Advaita Vision

Advaita for the 21st Century

The Fundamentals of the Bhakti Tradition
in Hinduism

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by Professor V. Krishnamurthy

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Part I: Gods and Godhead

The path of devotion or bhakti is a path common to all religions. In fact, by tradition and usage, religion and devotion are so intertwined in their connotation that the words �religious devotion� and �religious zeal� stand for superlative states of devotion and zeal. Bhakti is intense devotion. This is the stage where a man realizes that morality is not all there is to life. Beyond the moral pinnacles of perfection, one looks for something which touches one on the emotional and mental plane. Morality and ethics are only the first steps. Just as a gateway to a temple is not the temple, morality is only a gateway to religious life. Man�s mental anguish very often leads him to seek someone in whose embrace he can get solace and relief.

His first resort is to nature and its powerful forces, but on a scientific and rational analysis he discovers that nature follows certain permanent discernible patterns called the laws of nature. Very soon he finds that, however deep one penetrates into these laws, there is always something beyond, something deeper. Long before such a deep penetration into the heart of nature, however, man postulated the existence of a Cosmic Power, which is the motive force behind every expression of nature. This Cosmic Power was called God. The entire Veda literature of Hinduism declares with one voice that this is not a postulation but the absolute Truth.

QUESTION: So is God nothing but Nature with a capital �N�?

Let us not jump to conclusions. The concept of God in Hinduism is too complex to admit such a na�ve explanation. Every physical expression amenable to sense perception is nothing but an expression of the divine. In other words, everything that you see, hear, touch, smell or taste is divine � that is, comes from God. Since everything is God, you cannot ascribe an individual name or form to it. The moment you delineate God by one name or form, you have circumscribed Him or limited Him by the shallowness of worldly expressions and imagery. In fact, anything that has name and form is a creation of our mind.

Try to think of something which has neither name nor form. You will not succeed. Even supposedly abstract concepts like colour are no longer abstract in our scientific understanding of the world; and they have name and form. Even qualities like honesty and fairness can be recognised and talked about only through their names. Nothing that exists is without name or form. But all that exists has a common factor that subsists as a sub-stratum in all. Just as all gold ornaments, though different in name and form have gold as their commonality of content, just as all clay toys, though distinguishable by their name and form, are not distinguishable as clay, just as the movie screen is the base for all the drama that is superimposed on it while the screen itself is unsullied by the turmoil that �takes place� on it � so also the substratum of Divine Existence called brahman permeates everything in the world, and that being the common content of all that has name and form has no name or form for itself.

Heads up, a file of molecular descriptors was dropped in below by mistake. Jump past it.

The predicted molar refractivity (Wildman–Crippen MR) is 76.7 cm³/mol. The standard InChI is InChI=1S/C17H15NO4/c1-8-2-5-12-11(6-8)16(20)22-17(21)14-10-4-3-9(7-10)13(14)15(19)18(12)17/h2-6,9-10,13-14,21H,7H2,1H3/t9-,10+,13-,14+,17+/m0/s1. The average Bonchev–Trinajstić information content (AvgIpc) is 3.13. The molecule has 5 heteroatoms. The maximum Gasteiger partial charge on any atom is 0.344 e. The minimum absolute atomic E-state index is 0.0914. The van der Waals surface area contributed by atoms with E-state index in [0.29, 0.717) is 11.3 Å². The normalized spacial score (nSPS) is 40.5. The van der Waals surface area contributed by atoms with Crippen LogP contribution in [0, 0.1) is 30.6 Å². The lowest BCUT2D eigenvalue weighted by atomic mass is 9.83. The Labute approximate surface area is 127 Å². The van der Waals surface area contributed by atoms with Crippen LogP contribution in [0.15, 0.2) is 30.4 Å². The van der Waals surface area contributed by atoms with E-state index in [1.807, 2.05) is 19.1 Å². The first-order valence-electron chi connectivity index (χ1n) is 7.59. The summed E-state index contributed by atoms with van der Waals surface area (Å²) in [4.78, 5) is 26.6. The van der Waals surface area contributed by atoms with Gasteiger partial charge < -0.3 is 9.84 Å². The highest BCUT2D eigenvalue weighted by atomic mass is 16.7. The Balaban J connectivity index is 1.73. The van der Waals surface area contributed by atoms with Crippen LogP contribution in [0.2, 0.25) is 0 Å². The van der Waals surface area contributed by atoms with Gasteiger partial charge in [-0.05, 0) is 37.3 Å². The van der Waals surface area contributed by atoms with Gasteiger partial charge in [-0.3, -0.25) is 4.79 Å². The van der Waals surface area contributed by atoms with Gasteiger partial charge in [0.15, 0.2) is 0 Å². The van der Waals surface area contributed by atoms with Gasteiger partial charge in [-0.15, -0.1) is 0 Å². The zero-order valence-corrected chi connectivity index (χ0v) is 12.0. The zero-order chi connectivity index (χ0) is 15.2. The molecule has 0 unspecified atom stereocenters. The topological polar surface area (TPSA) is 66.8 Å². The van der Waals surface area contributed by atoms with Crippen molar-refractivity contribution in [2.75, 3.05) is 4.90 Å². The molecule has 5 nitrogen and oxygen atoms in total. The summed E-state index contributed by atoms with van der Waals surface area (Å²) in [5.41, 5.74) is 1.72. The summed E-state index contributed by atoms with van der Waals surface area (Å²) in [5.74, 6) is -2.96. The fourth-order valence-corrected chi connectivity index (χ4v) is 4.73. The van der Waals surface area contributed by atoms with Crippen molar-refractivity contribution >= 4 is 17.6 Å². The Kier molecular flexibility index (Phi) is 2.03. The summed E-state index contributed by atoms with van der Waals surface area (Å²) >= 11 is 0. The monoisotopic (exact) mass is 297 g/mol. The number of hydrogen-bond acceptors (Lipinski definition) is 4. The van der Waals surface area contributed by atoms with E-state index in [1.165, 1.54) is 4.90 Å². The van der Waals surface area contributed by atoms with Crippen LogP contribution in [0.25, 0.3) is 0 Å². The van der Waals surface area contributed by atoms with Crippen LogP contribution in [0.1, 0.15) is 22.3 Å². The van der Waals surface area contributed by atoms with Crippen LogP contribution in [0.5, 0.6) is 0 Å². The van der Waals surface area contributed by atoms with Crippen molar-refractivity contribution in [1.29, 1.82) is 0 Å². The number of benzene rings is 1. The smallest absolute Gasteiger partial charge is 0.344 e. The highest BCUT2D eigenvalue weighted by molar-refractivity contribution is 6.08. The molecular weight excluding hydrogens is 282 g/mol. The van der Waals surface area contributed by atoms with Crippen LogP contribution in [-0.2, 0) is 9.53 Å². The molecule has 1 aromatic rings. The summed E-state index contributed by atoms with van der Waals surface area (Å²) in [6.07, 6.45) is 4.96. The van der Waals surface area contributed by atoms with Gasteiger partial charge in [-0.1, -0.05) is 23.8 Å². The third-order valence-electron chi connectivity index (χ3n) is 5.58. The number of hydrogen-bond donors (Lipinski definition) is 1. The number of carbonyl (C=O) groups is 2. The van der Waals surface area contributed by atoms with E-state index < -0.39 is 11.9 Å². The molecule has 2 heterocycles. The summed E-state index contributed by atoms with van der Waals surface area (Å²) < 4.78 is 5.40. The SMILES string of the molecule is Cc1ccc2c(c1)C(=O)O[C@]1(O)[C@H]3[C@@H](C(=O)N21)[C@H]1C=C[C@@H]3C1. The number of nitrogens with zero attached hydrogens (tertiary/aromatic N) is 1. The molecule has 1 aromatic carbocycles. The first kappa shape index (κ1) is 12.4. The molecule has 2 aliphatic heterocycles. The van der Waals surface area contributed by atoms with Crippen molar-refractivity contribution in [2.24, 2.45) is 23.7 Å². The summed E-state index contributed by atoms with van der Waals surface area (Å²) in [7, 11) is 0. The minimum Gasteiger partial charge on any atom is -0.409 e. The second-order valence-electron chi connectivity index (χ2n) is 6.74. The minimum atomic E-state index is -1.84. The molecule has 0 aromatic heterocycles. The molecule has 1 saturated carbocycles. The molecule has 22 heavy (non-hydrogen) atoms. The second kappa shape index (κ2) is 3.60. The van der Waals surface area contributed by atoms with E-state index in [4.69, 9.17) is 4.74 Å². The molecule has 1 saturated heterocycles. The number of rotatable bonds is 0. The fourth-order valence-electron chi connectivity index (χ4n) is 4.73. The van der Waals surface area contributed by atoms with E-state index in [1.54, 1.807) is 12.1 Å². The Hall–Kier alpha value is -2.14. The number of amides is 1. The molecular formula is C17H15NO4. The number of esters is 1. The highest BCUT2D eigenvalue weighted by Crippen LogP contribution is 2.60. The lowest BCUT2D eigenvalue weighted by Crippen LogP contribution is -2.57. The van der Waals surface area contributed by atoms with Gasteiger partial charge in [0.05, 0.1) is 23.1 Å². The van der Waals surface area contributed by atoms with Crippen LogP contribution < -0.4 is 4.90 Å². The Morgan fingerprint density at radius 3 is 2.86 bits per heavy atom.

The upaniShad-s speak of it as �that� or �it� in the neuter gender. This is the God, or, more precisely, the Godhead of Hinduism. It is the source of all energy, and of all power, not only in Nature but in all beings, including humans.

QUESTION: But if this is the Ultimate Godhead of Hinduism, why are there practices in Hinduism like idol worship, for example, which totally contradict the concept that God is nameless and formless?

Exactly. Godhead is nameless and formless. But just as we gave a name �brahman� to it in order to talk about it we could as well have given it any other name. Here we come to the uniqueness of Hinduism. No name or form will describe Him fully. Therefore, say the Veda-s, all names and forms are His. An idol or a picture is only symbolic of this statement, that all names and forms are His. Hinduism carries this rationale to its logical conclusion and hence, it is that we find a plethora of gods and goddesses in the framework of Hinduism. If you mistake them to be distinct divinities, each powerful in its own realm and warring with others for supremacy, as an unwary reader of the Purana-s may be led to think, then you have missed the central teaching of Hinduism � ekam sad viprA bahudhA vadanti: 'There is only one Truth; the wise speak of it in several ways.'

Since Godhead transcends all human description, the concept becomes so sophisticated and complex that the ordinary mortal needs something concrete to cling to. This is where a human form or an idol enters the picture.

Part II

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Page last updated: 10-Jul-2012